Not signing for certified mail is not a crime, and the person who refuses to sign may have their own reasons for not doing so. It's irresponsible to guess, or assume why people choose not to sign for the mail they receive certified.

R. It is not a crime. But because they want to avoid/evade signing for it=surreptious evasive behavior. Thats what the other poster was conveying. People feel it is something important that they don't want to see. They can call the post office and ask who sent it when they get the notice to pick it up, and figure out whether they want to pick it up or not. They make a knowing decision whether to pick it up or not.

How do you explain to a Judge why you failed to pick up your mail despite 3 notices to do so?, and keep your credibility intact with the Judge?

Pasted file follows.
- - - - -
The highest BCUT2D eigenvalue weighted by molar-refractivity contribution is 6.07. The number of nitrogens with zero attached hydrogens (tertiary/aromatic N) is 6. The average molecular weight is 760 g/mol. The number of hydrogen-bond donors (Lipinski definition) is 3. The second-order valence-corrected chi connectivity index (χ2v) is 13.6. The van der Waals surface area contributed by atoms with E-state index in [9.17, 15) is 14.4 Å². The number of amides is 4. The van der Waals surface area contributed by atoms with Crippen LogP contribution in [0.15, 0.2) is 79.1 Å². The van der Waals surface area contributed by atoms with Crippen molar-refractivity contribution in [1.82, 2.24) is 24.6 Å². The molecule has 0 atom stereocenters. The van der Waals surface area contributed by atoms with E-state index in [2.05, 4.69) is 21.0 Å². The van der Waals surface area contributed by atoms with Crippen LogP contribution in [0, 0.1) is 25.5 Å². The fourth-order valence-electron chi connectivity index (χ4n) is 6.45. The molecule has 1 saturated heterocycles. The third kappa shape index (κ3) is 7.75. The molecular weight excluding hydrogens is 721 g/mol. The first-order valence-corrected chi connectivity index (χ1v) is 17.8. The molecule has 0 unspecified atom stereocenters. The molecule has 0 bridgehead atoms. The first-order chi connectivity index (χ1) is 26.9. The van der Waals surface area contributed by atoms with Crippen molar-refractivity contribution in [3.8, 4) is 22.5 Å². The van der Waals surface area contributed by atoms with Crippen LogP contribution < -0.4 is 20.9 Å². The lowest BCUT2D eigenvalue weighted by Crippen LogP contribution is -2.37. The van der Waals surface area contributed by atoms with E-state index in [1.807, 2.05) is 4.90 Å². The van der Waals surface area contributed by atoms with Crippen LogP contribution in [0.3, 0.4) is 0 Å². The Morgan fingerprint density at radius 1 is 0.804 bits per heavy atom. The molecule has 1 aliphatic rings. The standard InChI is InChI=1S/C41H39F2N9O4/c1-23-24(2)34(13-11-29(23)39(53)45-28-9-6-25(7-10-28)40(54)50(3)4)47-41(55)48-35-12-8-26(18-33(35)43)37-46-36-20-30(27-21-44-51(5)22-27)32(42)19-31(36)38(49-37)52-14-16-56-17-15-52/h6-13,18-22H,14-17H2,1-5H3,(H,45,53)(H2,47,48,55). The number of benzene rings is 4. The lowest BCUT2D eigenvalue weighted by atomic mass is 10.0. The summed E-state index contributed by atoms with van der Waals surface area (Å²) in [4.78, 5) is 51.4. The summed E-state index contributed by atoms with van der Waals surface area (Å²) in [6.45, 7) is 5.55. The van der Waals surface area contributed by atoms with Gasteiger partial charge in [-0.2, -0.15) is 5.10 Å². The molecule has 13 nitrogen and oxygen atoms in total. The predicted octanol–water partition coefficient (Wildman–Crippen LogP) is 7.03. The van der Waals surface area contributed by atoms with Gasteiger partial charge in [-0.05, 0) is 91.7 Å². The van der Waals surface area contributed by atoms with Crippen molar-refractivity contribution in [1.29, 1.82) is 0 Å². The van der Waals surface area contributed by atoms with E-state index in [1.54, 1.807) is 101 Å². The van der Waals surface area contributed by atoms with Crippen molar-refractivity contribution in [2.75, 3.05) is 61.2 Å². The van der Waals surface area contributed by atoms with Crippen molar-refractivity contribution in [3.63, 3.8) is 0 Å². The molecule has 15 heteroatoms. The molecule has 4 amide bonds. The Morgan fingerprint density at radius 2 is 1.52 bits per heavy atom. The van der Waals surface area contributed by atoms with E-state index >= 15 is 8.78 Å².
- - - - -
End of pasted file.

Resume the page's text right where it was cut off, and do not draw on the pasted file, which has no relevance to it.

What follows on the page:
Attorneys do not send pleadings via certified mail. They must file pleadings with the courts. Copies are mailed to both plaintiffs and defendants, but if both have their own attorney, the copy would be mailed to them (the attorneys).
R. I agree with this paragraph, regular mail is the norm. Unless serving pleadings, subpoenas, etc.
  Reply With Quote

Did you find this post helpful? Yes | No
Old Apr 23rd, 2010, 09:13 AM   #17
Unregistered
Guest
 

Unregistered's Avatar
 
Posts: n/a

Default Re: Certified mail... If I do not sign for it from an attorney

I'm not sure if you have any obligation to sign for certified letters, but court papers (summonses and subpoenas) CAN be served by registered mail.